Like working under the auspices of different names, Morean has also been able to explore a number of takes on the world by working in a variety of different genres, including adapting extant stories to new formats. “We’ve Got This” exists as both a screenplay and a novel, and she has turned “In the Dead of Winter” from a novel to a screenplay.

Morean described the process of adapting “We’ve Got This” as “exhilarating.” Telling the same story in these different mediums is a good exercise for a writer, she said. An audience is drawn to the physical presence of actors in movie, and so in going from a prose-heavy novel to a screenplay she realized she had to create scenes for the characters that include more movement. Otherwise it would end up looking like an episode of Masterpiece Theater, where characters are just sitting around drinking tea, she said.

Morean used to write only in the morning, partly out of necessity (as she was raising four kids) and partly because no other time of the day felt conducive to creativity. But she found that a limited schedule can pose a problem for the modern author. The steady hustle that is trying to get work published requires a real time commitment to the craft, to say nothing of the time needed for writing itself. But a few choice words from Pulitzer Prize-winning author Elizabeth Strout encouraged Morean to adopt a more productive routine. Strout told her flat-out that claims about only being able to write at certain times of the day were nothing but excuses. If she wanted to be serious, Strout said, pick what you want to work on and work on it whenever you feel like it. Morean took the directive to heart and began writing whenever she could, when her kids were occupied or even when cooking dinner. (She also noted that Strout taped the word “ruthless” to her computer, a practice that reminds her to be relentless in her own auctorial pursuits.)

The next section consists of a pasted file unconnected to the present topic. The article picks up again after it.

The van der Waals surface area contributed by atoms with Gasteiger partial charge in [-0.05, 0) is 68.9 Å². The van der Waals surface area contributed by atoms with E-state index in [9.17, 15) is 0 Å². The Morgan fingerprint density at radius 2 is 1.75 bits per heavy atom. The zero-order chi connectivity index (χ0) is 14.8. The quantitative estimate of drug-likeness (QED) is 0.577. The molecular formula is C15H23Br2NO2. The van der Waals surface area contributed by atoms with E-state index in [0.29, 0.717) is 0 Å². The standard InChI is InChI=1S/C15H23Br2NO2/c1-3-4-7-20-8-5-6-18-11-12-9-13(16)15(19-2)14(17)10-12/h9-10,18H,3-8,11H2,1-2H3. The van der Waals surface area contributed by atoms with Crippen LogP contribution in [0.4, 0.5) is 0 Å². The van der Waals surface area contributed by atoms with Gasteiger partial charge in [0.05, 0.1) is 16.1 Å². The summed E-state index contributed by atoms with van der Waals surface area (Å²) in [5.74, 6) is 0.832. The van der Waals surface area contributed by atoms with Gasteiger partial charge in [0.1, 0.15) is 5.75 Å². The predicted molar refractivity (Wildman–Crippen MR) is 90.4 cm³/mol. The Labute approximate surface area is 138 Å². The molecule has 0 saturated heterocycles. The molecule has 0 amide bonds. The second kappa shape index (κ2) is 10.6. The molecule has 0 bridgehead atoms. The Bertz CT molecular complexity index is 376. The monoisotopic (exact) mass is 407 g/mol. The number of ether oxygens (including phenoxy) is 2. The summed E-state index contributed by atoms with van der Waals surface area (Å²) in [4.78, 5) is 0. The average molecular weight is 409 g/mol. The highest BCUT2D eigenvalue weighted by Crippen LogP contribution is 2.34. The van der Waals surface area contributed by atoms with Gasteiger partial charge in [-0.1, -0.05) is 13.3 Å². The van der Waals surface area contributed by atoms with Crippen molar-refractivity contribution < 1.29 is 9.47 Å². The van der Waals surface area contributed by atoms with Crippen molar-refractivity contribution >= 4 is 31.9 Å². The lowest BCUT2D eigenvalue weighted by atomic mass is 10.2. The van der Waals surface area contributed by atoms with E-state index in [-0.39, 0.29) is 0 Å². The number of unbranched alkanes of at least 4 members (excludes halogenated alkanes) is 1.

While Morean has a number of books and publications under her belt, she said she felt like she’d “come home” once she started teaching. She taught a few writing seminars when she lived in Vermont and did the “adjunct shuffle” for a number of years at other universities, but has found a home as a professor of English composition and creative writing at Sinclair Community College.

One of Morean’s favorite classes to teach is an introduction to composition course. She said that students often come into the class dreading writing thanks in part to the way writing is taught in schools. Fledgling writers are taught all kinds of hard and fast grammar, she said, rules that only limit the possibilities of expression. She said she “throws a hissy fit” in the beginning of class, throwing pens around the room in a reflection of the anxiety so many students have about writing. A lot of teachers don’t like to teach introductory classes, but Morean said she loves the chance to show students that stress about writing doesn’t have to be an impediment to their expression.

It goes back to the idea of writing as empowerment. Whether helping a first-time writer tell the story she is dying to get out, helping a writer polish a manuscript (she also wears the hat of content editor) or simply developing writing skills as a way to better communicate in general, all of these processes are in service of living and telling one’s story in the world. Part of writing is learning how to trust the creative process, she said, sage advice from someone whose own process has allowed her to pen her own story.

Morean’s next event will be a book signing and discussion at 7 p.m. on Dec. 10, at Books and Co. in Beavercreek. “Azimuths” can be purchased at Amazon and in area bookstores.